OXIDE FLOORING

4TH SEM B.Arch Anjali Murali Malvika Mundkur Preethi A.

Oxide flooring has been widely used for years especially across India. It is appreciated for its homely, rustic look and is a special favorite because of its affordability. Following are the steps involved in laying of an oxide floor.

LAYING
During the foundation of the building, the ground to be laid with oxide flooring is covered with red soil and well tampered. Once the walls are completed and the roofing is done, the tampered earth is bedded with concrete in two layers. 1:4:8 plain cement concrete bedding which has 40 mm jelly and 10m sand, 4 inches thick in general or up to 6 inches thick for loose sand. 1:2:4 plain cement concrete finishing which has baby jelly [12 – 15mm] and screened river sand,1 ½- 2 inches thick. Floor is plastered with 1:3 or 1:4 cement slurry. Fine sand is used (½ inch – 1 inch thick.). The oxide is mixed with cement in the ratio 1:3 and water is added to get the required consistency. The cement-oxide mix is coated on the plastered floor. The coating is 1-2 mm thick. Note: 2 kg of oxide powder can be used to cover a floor area of 1 sq. ft.

TOOLS Basic tools used for laying oxide flooring include a wooden float (for leveling), trowel (for smooth finishing after floating), straight edge (shaping concrete edges), spirit level, pans and a thread. CURING It is started the next day i.e. after 10 hrs of finishing the oxide floor. The best method to cure an oxide flooring is the flooding method, wherein a bund(1-1.5 inch high) is created around the floor area and then flooded with water. water is kept in place by the bund and is kept for 7 days. PRECAUTIONS: PRECAUTIONS WHILE LAYING: The time gap before coating the oxide and after the plastering should be >30 mins and <120 mins .If left for too long, the cement plastering will dry completely, making it difficult for the oxide to stick hence forming blisters. If not left for long enough, plastering will be too wet and the oxide coating will mix with it and change color. PREVENTION OF CRACKS: The total floor area is divided into grids for laying. (grids maybe made after flooring is completed). Cracks can also be avoided by laying a few tiles at random locations. Cracks can also be avoided by embossing designs on the flooring. (done by holding a nylon thread of desired thickness over the wet oxide flooring along desired shapes or lines and then pressing the thread using a trowel) POLISHING: Oxide flooring doesn’t require polishing as it ages beautifully with time. If required, the flooring maybe polished using jute, gunny, bags or polishing machines. Ancient and crude method of dried coconut pieces was also employed.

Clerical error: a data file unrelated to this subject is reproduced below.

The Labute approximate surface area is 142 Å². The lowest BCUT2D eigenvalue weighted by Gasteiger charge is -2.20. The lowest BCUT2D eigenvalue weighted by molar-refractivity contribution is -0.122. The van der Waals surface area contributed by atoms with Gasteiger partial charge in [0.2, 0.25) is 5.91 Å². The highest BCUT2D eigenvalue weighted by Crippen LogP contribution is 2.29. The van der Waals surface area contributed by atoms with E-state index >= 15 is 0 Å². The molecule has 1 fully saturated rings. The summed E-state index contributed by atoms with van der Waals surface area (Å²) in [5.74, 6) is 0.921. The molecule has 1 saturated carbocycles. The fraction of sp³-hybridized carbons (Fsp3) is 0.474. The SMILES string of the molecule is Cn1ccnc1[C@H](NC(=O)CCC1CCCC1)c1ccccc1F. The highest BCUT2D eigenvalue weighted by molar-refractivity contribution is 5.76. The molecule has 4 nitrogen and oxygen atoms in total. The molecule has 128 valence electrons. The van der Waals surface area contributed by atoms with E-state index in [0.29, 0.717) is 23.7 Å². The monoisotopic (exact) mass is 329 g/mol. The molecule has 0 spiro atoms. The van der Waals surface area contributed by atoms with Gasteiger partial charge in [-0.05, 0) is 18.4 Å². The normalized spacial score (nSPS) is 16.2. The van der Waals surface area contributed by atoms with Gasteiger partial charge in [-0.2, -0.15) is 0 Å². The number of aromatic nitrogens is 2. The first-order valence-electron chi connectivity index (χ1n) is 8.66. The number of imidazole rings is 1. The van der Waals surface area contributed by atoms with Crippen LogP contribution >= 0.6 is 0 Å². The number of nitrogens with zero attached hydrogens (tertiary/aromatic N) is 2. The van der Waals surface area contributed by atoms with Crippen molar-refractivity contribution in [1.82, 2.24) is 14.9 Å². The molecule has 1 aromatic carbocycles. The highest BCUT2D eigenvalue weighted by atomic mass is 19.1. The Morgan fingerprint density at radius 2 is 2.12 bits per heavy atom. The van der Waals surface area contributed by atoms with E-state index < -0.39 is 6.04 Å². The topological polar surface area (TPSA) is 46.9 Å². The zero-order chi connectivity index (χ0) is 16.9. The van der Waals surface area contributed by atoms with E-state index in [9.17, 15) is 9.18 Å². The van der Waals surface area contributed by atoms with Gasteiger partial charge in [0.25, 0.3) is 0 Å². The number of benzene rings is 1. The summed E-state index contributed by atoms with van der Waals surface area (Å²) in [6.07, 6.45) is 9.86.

SOURCE: Red Oxide powder is most widely distributed and the basic mineral for steel plant with tremendous applications in building, construction, paint and the like. In India Red Oxide is mined in several regions and very good quality with high percentage of iron oxide is available.

ADVANTAGES:  Affordable and suitable for residential purposes.  Enviable longevity, does not chip easily.  Low maintenance, only a mop is required.  Laying takes a couple of days.  Color exudes with every passing year.  Joint free finish.  Bright and non fading colors.  Can also be used on exterior walls along with chuna or fevicol. DISADVANTAGES:  colors other than red, black or yellow should not be used outside.  acid must not be used for cleaning or polishing. LOCAL BRANDS and COST: Tata oxide powder-Rs 120/kg, Peacock brand-Rs 80-100/kg, Lancer Brand-Rs 90-100/kg, Stag and Apple brand.

CASE STUDY:

Grey oxide- Hassan, Red oxide- Nandidurg road, Red oxide- Krishnarao Park, Green oxide- Gandhi bazaar,Red oxideHosakerahalli

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